Tags » Hendrik Slegtenhorst

Atonement and False Prophets - The Cantatas of J.S. Bach - Cantata 136, at Trinity VIII

Cantata 136 is part of the first Leipzig cantata cycle of 1723, and makes much use of the themes of mortal hypocrisy and divine judgment. 1,305 more words

Hendrik Slegtenhorst

Poetic Justice Moves to Downtown Vancouver

Poetic Justice – 550 poets since 2010 – makes a great move Oct 22, 2 pm, from New Westminster to the Vancouver Public Library in downtown Vancouver.

Hendrik Slegtenhorst

Bach's Cantata 39 at Trinity I - The Moral Worth of Riches

The opening chorus of cantata 39, (Brich dem Hungrigen dein Brot  — Break thy bread for the hungry) is a splendid movement, with exceptional writing in the voices, and a fascinating part in the bass. 30 more words

Hendrik Slegtenhorst

Proust: From The Guermantes Way - Chapter One

… our cruellest adversaries are not those who contradict and try to convince us, but those who magnify or invent reports which are liable to distress us, taking care not to give them any appearance of justification which might lessen our pain and perhaps give us some slight regard for an attitude which they make a point of displaying to us, to complete our torment, as being at once terrible and triumphant. 670 more words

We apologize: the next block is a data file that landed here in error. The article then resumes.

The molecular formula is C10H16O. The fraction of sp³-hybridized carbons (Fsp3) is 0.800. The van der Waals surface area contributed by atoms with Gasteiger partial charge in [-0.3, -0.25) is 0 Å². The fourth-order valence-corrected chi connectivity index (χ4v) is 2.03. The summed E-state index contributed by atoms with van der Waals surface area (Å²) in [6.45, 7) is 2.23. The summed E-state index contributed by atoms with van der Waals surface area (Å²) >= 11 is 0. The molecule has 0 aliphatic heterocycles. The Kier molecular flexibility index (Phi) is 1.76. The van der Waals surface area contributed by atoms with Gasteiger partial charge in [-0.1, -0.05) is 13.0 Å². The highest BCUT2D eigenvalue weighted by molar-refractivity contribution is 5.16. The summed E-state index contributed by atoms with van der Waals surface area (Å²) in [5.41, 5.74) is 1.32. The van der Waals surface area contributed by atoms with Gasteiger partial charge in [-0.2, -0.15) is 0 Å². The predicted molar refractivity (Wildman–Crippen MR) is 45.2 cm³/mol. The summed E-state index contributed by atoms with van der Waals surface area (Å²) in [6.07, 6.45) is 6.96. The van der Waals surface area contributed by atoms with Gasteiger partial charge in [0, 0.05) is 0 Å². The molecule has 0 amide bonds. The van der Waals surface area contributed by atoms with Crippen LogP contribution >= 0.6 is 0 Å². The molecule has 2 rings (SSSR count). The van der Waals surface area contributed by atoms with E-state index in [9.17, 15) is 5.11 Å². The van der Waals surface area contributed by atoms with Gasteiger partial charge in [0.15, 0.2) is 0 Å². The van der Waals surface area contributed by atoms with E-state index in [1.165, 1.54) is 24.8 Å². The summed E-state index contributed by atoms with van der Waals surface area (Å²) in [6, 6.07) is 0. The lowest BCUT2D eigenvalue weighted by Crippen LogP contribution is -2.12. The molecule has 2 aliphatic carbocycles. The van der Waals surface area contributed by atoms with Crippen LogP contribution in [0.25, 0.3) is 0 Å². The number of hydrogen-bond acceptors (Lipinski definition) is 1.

Hendrik Slegtenhorst

Henri Vieuxtemps - Violin Concerto 4 in d, Op. 31 (1850)

The Belgian Henri Vieuxtemps, who re-introduced Beethoven’s violin concerto to the world, wrote seven violin concertos for his own use, of which the most interesting is the 4th. 82 more words

Hendrik Slegtenhorst

The Only Street in Paris - Life on the Rue des Martyrs - Elaine Sciolino (2016)

It is a good book. It tells about neighbourhood; its present, its history; religion and community; food, coffee, wine, greengrocers, fishmongers, charcuteries, cheesemongers; art, and the art of living. 389 more words

Hendrik Slegtenhorst

Bach’s Cantata 20 at Trinity I – The Moral Worth of Riches

Cantata 20 (O Ewigkeit, du Donnerwort / O Eternity, you word of thunder) opens the second Leipzig cycle. It is a massive work, in two parts, beginning with a French overture, which dwells concentratedly on Eternity, the “word of thunder…, sword that bores through the soul…, beginning without end.” 11 more words

Hendrik Slegtenhorst